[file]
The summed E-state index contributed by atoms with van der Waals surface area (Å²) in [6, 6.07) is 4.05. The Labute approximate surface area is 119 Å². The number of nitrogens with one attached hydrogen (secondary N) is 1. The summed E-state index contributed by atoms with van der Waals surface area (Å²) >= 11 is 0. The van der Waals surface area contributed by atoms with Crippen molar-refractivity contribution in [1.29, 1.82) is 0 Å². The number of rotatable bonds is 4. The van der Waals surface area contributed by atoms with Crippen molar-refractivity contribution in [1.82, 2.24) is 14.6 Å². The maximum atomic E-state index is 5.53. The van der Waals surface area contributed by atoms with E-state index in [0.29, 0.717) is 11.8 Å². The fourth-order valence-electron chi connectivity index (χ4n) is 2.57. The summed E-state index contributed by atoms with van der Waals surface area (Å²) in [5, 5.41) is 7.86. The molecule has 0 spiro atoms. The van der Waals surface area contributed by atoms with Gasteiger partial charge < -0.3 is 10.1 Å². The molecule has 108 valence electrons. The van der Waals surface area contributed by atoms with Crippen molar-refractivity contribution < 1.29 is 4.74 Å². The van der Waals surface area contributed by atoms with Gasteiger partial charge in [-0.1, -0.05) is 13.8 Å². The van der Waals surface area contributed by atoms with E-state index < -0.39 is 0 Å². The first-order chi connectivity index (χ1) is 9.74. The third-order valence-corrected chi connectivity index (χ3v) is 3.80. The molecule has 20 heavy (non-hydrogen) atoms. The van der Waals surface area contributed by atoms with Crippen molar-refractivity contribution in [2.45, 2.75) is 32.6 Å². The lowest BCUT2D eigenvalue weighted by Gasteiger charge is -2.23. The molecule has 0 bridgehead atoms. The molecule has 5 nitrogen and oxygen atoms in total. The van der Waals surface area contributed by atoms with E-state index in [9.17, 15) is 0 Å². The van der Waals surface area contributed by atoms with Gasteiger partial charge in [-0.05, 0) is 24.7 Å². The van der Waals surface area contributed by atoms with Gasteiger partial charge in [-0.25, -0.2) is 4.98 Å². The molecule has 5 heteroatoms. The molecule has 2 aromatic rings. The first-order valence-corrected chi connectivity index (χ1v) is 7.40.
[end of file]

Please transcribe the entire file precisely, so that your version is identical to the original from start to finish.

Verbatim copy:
The summed E-state index contributed by atoms with van der Waals surface area (Å²) in [6, 6.07) is 4.05. The Labute approximate surface area is 119 Å². The number of nitrogens with one attached hydrogen (secondary N) is 1. The summed E-state index contributed by atoms with van der Waals surface area (Å²) >= 11 is 0. The van der Waals surface area contributed by atoms with Crippen molar-refractivity contribution in [1.29, 1.82) is 0 Å². The number of rotatable bonds is 4. The van der Waals surface area contributed by atoms with Crippen molar-refractivity contribution in [1.82, 2.24) is 14.6 Å². The maximum atomic E-state index is 5.53. The van der Waals surface area contributed by atoms with E-state index in [0.29, 0.717) is 11.8 Å². The fourth-order valence-electron chi connectivity index (χ4n) is 2.57. The summed E-state index contributed by atoms with van der Waals surface area (Å²) in [5, 5.41) is 7.86. The molecule has 0 spiro atoms. The van der Waals surface area contributed by atoms with Gasteiger partial charge < -0.3 is 10.1 Å². The molecule has 108 valence electrons. The van der Waals surface area contributed by atoms with Crippen molar-refractivity contribution < 1.29 is 4.74 Å². The van der Waals surface area contributed by atoms with Gasteiger partial charge in [-0.1, -0.05) is 13.8 Å². The van der Waals surface area contributed by atoms with E-state index < -0.39 is 0 Å². The first-order chi connectivity index (χ1) is 9.74. The third-order valence-corrected chi connectivity index (χ3v) is 3.80. The molecule has 20 heavy (non-hydrogen) atoms. The van der Waals surface area contributed by atoms with Crippen molar-refractivity contribution in [2.45, 2.75) is 32.6 Å². The lowest BCUT2D eigenvalue weighted by Gasteiger charge is -2.23. The molecule has 0 bridgehead atoms. The molecule has 5 nitrogen and oxygen atoms in total. The van der Waals surface area contributed by atoms with E-state index in [9.17, 15) is 0 Å². The van der Waals surface area contributed by atoms with Gasteiger partial charge in [-0.05, 0) is 24.7 Å². The van der Waals surface area contributed by atoms with Gasteiger partial charge in [-0.25, -0.2) is 4.98 Å². The molecule has 5 heteroatoms. The molecule has 2 aromatic rings. The first-order valence-corrected chi connectivity index (χ1v) is 7.40.